Review: The Laird’s Big Breaxit

Netherbow Actors Co
Scottish Storytelling Centre – until August 27th
4 Stars (4 / 5)

The rt hon toff Gussie McCraig gives a private address at the Caledonian Stags, a secret club for “sTories” – Scottish tories, if you will. He reveals his secret plants to do away with Holyrood and bring Scotland back under its rightful rulers in London. He wants to emancipate fox hunters, give government handouts from the public purse to landowning farmers, double the size of the military, and cut virtually everything else. Show those welfare parasites to their uniforms.

In this satirical tale, the premiere of a new script by Donald Smith, actor Christopher Craig shows his breadth and natural flair for creating a believable villain. The script being a little overblown in places, suitably so for the medium, there is nothing in Craig’s performance that makes you think he’s about to cartoonishly twiddle a mustache. He becomes Gussie McCraig.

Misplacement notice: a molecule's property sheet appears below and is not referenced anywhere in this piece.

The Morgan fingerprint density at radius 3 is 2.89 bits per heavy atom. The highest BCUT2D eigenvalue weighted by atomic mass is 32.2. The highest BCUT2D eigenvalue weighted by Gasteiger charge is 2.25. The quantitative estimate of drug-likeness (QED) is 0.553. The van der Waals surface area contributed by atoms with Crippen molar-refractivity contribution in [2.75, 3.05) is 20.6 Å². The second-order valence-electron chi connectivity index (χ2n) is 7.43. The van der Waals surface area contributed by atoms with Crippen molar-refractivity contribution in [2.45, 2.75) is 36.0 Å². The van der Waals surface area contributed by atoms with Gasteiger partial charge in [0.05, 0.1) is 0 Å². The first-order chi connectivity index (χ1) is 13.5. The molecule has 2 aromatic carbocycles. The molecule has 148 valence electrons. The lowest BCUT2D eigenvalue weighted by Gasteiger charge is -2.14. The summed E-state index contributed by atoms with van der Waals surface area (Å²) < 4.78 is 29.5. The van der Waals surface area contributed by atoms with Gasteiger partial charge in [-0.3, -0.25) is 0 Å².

While the script is largely comical, there are some welcome variations in tone. The shady Illuminati elitist even sheds a tear over the loss of his daughter as he becomes progressively more drunk, and for a few tender moments the audience feels deeply sympathetic towards him.

While The Laird’s Big Breaxit is a success as far as it goes, there is something irritating about this form of political theatre and its prevalence. It’s not that it only aims at pleasing the choir, that is unavoidable in political theatre, at least to an extent. It’s the wider fact at stake, which is that the left doesn’t argue any more. They just laugh. They don’t engage in debate. They don’t demonstrate their vision a la Bertolt Brecht. They just mock. For the most part, they don’t really know what their opponents believe in, less why they believe in it – and they’re rarely willing to take the time to question or find out either. They resort to to overblown caricatures of who they would like to think their enemies are. They laugh their position back into the norm. A more compelling challenge would be a piece inquiring into the psyche of the anti-Brexiteer faithful. Explore his stated justifications and expose his fears regarding his country and the supposed death of his culture. Granted, it would require a little more research. It would also be harder to draw such a belly laugh from the audience. But at least it could never be accused of picking at low-hanging fruit.

Donald Smith is a highly competent and contemplative writer. I call him to the challenge.